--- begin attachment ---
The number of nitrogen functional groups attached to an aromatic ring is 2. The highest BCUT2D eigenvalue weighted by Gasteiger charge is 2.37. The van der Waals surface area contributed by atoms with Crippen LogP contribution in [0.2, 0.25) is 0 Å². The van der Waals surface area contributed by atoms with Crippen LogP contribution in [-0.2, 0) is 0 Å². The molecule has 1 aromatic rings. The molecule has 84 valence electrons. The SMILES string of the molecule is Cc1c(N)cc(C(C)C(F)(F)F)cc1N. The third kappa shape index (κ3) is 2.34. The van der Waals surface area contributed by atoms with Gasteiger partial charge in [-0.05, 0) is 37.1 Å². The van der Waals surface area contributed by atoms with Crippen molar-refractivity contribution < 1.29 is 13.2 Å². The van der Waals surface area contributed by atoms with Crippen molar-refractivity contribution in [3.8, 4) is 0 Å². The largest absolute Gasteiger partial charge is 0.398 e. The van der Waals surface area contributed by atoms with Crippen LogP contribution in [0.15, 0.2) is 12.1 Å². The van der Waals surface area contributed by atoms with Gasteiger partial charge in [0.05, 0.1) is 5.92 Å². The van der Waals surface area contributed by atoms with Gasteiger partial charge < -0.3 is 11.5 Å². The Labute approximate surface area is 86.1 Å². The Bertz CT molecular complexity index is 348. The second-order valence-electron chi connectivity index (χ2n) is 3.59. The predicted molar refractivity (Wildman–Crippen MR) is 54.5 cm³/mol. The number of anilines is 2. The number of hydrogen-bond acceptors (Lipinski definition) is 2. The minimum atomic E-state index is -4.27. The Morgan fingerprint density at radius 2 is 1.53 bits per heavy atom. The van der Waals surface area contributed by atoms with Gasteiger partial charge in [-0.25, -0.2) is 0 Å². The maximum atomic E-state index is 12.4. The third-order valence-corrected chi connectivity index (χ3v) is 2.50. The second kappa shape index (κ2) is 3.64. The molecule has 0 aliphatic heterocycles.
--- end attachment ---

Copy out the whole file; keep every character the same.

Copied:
The number of nitrogen functional groups attached to an aromatic ring is 2. The highest BCUT2D eigenvalue weighted by Gasteiger charge is 2.37. The van der Waals surface area contributed by atoms with Crippen LogP contribution in [0.2, 0.25) is 0 Å². The van der Waals surface area contributed by atoms with Crippen LogP contribution in [-0.2, 0) is 0 Å². The molecule has 1 aromatic rings. The molecule has 84 valence electrons. The SMILES string of the molecule is Cc1c(N)cc(C(C)C(F)(F)F)cc1N. The third kappa shape index (κ3) is 2.34. The van der Waals surface area contributed by atoms with Gasteiger partial charge in [-0.05, 0) is 37.1 Å². The van der Waals surface area contributed by atoms with Crippen molar-refractivity contribution < 1.29 is 13.2 Å². The van der Waals surface area contributed by atoms with Crippen molar-refractivity contribution in [3.8, 4) is 0 Å². The largest absolute Gasteiger partial charge is 0.398 e. The van der Waals surface area contributed by atoms with Crippen LogP contribution in [0.15, 0.2) is 12.1 Å². The van der Waals surface area contributed by atoms with Gasteiger partial charge in [0.05, 0.1) is 5.92 Å². The van der Waals surface area contributed by atoms with Gasteiger partial charge < -0.3 is 11.5 Å². The Labute approximate surface area is 86.1 Å². The Bertz CT molecular complexity index is 348. The second-order valence-electron chi connectivity index (χ2n) is 3.59. The predicted molar refractivity (Wildman–Crippen MR) is 54.5 cm³/mol. The number of anilines is 2. The number of hydrogen-bond acceptors (Lipinski definition) is 2. The minimum atomic E-state index is -4.27. The Morgan fingerprint density at radius 2 is 1.53 bits per heavy atom. The van der Waals surface area contributed by atoms with Gasteiger partial charge in [-0.25, -0.2) is 0 Å². The maximum atomic E-state index is 12.4. The third-order valence-corrected chi connectivity index (χ3v) is 2.50. The second kappa shape index (κ2) is 3.64. The molecule has 0 aliphatic heterocycles.